And when ATR moved to a new address (722 12th ST NW, Suite 400, Washington DC 20005), ACDA had office space in that building as well, yet again in the same office suite - Suite 400 - as ATR, as seen in this June 2010 archived ACDA webpage (722 12 St., NW, Suite 400, Washington DC 20005). Just scroll down to the bottom of the webpages to see the addresses.
However, ACDA had been based at ATR's offices months earlier than the November 2007 CNAPI meeting reported by the New York Sun. We know this due to the recent public release of emails exposed as evidence from an ongoing 2009 libel lawsuit (595 F.Supp.2d 99 (2009), Trita PARSI and National Iranian American Council, Plaintiffs, v. Seid Hassan Daioleslam, Defendant). An email dated June 14, 2007 from Michael Ostrolenk, ACDA's Co-founder/Director, to Babak Talebi and Trita Parsi of the National Iranian American Council (NIAC) among others, invited them all to a meeting at "our office," using the ATR's Suite 200 address in his email signature.
There is also evidence that ACDA hosted at least one other meeting on January 21, 2009, while they were still based in the ATR Suite 200 at the L Street address. As exposed in the "Meeting Minutes" from the Parsi v. Diaoleslam evidence, ACDA hosted a meeting for the full CNAPI group. The minutes state that this meeting included a group decision, among "legislative goals for the 111th Congress," to "End the democracy fund as we know it."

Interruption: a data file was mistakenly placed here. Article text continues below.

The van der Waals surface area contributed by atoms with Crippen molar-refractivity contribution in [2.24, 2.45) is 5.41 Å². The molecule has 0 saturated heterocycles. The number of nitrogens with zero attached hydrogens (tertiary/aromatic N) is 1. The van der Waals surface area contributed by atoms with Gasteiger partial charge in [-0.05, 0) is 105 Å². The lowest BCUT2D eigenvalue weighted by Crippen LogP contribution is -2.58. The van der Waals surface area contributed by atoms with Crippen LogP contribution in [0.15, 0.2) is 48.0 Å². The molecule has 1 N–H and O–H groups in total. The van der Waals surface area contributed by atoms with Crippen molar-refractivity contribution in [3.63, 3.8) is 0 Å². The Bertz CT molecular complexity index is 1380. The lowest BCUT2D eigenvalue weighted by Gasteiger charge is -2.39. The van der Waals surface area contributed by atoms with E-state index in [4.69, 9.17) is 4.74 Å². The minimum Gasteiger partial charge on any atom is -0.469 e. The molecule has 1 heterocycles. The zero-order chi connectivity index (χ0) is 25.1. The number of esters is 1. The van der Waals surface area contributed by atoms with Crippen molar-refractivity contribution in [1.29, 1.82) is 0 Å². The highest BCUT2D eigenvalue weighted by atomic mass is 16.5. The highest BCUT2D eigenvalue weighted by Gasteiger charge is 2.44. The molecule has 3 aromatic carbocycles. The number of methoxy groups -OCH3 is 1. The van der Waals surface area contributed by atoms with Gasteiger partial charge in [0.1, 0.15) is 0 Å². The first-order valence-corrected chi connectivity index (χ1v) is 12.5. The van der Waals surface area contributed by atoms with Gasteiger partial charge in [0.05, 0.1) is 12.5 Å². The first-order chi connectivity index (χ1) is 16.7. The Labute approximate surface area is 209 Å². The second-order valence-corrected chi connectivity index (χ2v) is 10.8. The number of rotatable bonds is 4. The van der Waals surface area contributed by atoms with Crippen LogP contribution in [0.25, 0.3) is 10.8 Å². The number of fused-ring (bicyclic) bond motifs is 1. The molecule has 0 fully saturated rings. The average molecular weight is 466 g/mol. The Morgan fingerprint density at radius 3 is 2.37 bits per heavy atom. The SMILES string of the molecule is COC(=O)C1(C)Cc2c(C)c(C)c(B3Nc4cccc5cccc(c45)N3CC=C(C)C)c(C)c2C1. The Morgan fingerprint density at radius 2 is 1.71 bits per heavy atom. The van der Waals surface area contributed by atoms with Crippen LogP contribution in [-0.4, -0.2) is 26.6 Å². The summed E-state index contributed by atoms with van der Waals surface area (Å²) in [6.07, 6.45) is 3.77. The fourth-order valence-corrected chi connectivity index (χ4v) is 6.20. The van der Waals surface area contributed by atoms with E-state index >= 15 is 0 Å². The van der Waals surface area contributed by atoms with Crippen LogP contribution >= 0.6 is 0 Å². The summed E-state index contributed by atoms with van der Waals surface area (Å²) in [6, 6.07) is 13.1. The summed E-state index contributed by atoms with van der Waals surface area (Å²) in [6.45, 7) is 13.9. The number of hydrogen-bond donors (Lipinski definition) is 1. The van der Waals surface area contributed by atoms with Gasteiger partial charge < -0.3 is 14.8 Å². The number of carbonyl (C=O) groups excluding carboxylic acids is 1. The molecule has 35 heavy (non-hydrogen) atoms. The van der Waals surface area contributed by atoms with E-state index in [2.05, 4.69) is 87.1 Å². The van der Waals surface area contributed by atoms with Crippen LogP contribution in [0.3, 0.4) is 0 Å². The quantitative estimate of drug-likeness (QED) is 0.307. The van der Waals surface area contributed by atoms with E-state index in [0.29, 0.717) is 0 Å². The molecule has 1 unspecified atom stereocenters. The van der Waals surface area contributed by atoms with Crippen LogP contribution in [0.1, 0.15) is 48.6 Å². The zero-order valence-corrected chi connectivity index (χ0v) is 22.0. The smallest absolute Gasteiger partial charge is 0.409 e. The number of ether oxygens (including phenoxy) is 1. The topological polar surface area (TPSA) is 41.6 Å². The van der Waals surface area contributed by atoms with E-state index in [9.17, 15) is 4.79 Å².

From a financial perspective, ATR's hosting meetings and apparently providing office space ( in not one but two different offices) was a kind of "material support" -- a thing of value. But some people might find providing office space, as ATR did for ACDA, and hosting meetings, as ATR did for CNAPI, to be insignificant connections, because Norquist never publicly joined the CNAPI group. Not only did Norquist never come out publicly himself as a CNAPI signer, even NIAC director Trita Parsi noted in an April 24, 2008 email that Norquist had not publicly "signed on" to the CNAPI effort.
But Parsi did emphasize that Norquist "offered his support," stating:
An example of this outreach was demonstrated when Grover Norquist offered his support but did not sign‐on. He exemplifies not just a powerful voice in the Republican Party, but also an important figure that can provide transpartisan legitimacy to our efforts. I think it is critical that we do whatever can be done to get him to sign on, especially since his full involvement would give our efforts a tremendous credibility boost."